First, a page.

HMGA1

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High mobility group AT-hook 1
Available structures
PDB Ortholog search: PDBe, RCSB
Identifiers
Symbols HMGA1 ; HMG-R; HMGA1A; HMGIY
External IDs OMIM600701 MGI96160 HomoloGene128226 GeneCards: HMGA1 Gene
RNA expression pattern
PBB GE HMGA1 206074 s at tn.png
PBB GE HMGA1 210457 x at tn.png
More reference expression data
Orthologs
Species Human Mouse
Entrez 3159 15361
Ensembl ENSG00000137309 ENSMUSG00000046711
UniProt P17096 P17095
RefSeq (mRNA) NM_002131 NM_001025427
RefSeq (protein) NP_002122 NP_001020598
Location (UCSC) Chr 6:
34.2 – 34.21 Mb
Chr 11:
120.76 – 120.76 Mb
PubMed search [1] [2]

High-mobility group protein HMG-I/HMG-Y is a protein that in humans is encoded by the HMGA1 gene.[1][2]

This gene encodes a non-histone chromatin protein involved in many cellular processes, including regulation of inducible gene transcription, DNA replication, heterochromatin organization, integration of retroviruses into chromosomes, and the metastatic progression of cancer cells.

HMGA1 proteins are quite small (~10-12 kDa) and basic molecules, and consist of three AT-hooks with the RGRP (Arg-Gly-Arg-Pro) core motif, a novel cross-linking domain located between the second and third AT-hook, and a C-terminal acidic tail characteristic for the HMG family comprising HMGA, HMGB and HMGN proteins.

HMGA1-GFP fusion proteins are highly dynamic in vivo (determined using FRAP analysis), but in contrast also show nanomolar affinity to AT-rich DNA in vitro (determined biochemically), which might be explained due to the extensive post-transcriptional modifications in vivo. HMGA1 preferentially binds to the minor groove of AT-rich regions in double-stranded DNA using its AT-hooks. It has little secondary structure in solution but assumes distinct conformations when bound to substrates such as DNA or other proteins. HMGA1 proteins have high amounts of diverse posttranslational modifications and are located mainly in the nucleus, especially in heterochromatin, but also in mitochondria and the cytoplasm.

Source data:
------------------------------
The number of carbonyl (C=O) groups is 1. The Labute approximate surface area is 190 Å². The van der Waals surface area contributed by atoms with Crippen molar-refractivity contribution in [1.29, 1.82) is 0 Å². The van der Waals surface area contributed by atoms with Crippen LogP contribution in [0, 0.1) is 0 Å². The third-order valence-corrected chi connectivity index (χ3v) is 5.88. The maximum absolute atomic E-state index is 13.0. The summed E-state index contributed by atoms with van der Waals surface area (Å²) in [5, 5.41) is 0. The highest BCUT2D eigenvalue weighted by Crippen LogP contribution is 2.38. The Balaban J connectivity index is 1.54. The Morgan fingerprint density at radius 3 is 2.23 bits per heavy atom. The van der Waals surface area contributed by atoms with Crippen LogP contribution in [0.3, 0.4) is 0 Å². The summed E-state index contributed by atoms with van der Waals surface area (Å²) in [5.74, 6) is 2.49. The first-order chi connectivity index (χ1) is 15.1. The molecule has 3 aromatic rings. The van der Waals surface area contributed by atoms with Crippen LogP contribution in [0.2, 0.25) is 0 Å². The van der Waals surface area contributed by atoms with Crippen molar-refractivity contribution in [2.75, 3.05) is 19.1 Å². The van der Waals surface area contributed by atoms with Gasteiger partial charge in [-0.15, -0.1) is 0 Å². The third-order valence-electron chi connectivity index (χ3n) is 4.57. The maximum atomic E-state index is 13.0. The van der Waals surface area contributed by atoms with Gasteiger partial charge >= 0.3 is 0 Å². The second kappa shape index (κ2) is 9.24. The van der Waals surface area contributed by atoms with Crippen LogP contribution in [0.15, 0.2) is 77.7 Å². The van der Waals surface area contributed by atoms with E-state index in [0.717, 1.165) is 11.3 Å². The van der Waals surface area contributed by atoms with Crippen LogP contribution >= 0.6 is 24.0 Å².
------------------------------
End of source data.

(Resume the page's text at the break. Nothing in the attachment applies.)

Recently it has been shown that HMGA1 proteins, HMGA1a and HMGA1b, can cross-link DNA fibers in vitro and can induce chromatin clustering in vivo suggesting a structural role of HMGA1 proteins in heterochromatin organization.[3]

At least seven transcript variants encoding two different isoforms (HMGA1a, HMGA1b) have been found for this gene.[4] The splice variant HMGA1c with only two AT hooks and no acidic tail is in discussion to be a real member of the HMGA family.

Mice lacking their variant of HMGA1, i.e., Hmga1-/- mice, are diabetic, show a cardiac hypertrophy and express low levels of the insulin receptor.[5]

Interactions[edit]

HMGA1 has been shown to interact with CEBPB[6] and Sp1 transcription factor.[6]

See also[edit]

References[edit]

  1. ^ Friedmann M, Holth LT, Zoghbi HY, Reeves R (Nov 1993). "Organization, inducible-expression and chromosome localization of the human HMG-I(Y) nonhistone protein gene". Nucleic Acids Res 21 (18): 4259–67. doi:10.1093/nar/21.18.4259. PMC 310059. PMID 8414980. 
  2. ^ Reeves R, Beckerbauer L (Jun 2001). "HMGI/Y proteins: flexible regulators of transcription and chromatin structure". Biochim Biophys Acta 1519 (1-2): 13–29. doi:10.1016/S0167-4781(01)00215-9. PMID 11406267. 
  3. ^ Vogel, B; Löschberger, A; Sauer, M; Hock, R (Sep 1, 2011). "Cross-linking of DNA through HMGA1 suggests a DNA scaffold.". Nucleic Acids Research 39 (16): 7124–33. doi:10.1093/nar/gkr396. PMC 3167630. PMID 21596776. 
  4. ^ "Entrez Gene: HMGA1 high mobility group AT-hook 1". 
  5. ^ Robert K. Semple (2009). "From bending DNA to diabetes: the curious case of HMGA1". Journal of Biology 8 (7): 64. doi:10.1186/jbiol164. PMC 2736670. PMID 19664187. 
  6. ^ a b Foti, Daniela; Iuliano Rodolfo; Chiefari Eusebio; Brunetti Antonio (Apr 2003). "A nucleoprotein complex containing Sp1, C/EBP beta, and HMGI-Y controls human insulin receptor gene transcription". Mol. Cell. Biol. (United States) 23 (8): 2720–32. doi:10.1128/MCB.23.8.2720-2732.2003. ISSN 0270-7306. PMC 152545. PMID 12665574. 

Further reading[edit]

External links[edit]

This article incorporates text from the United States National Library of Medicine, which is in the public domain.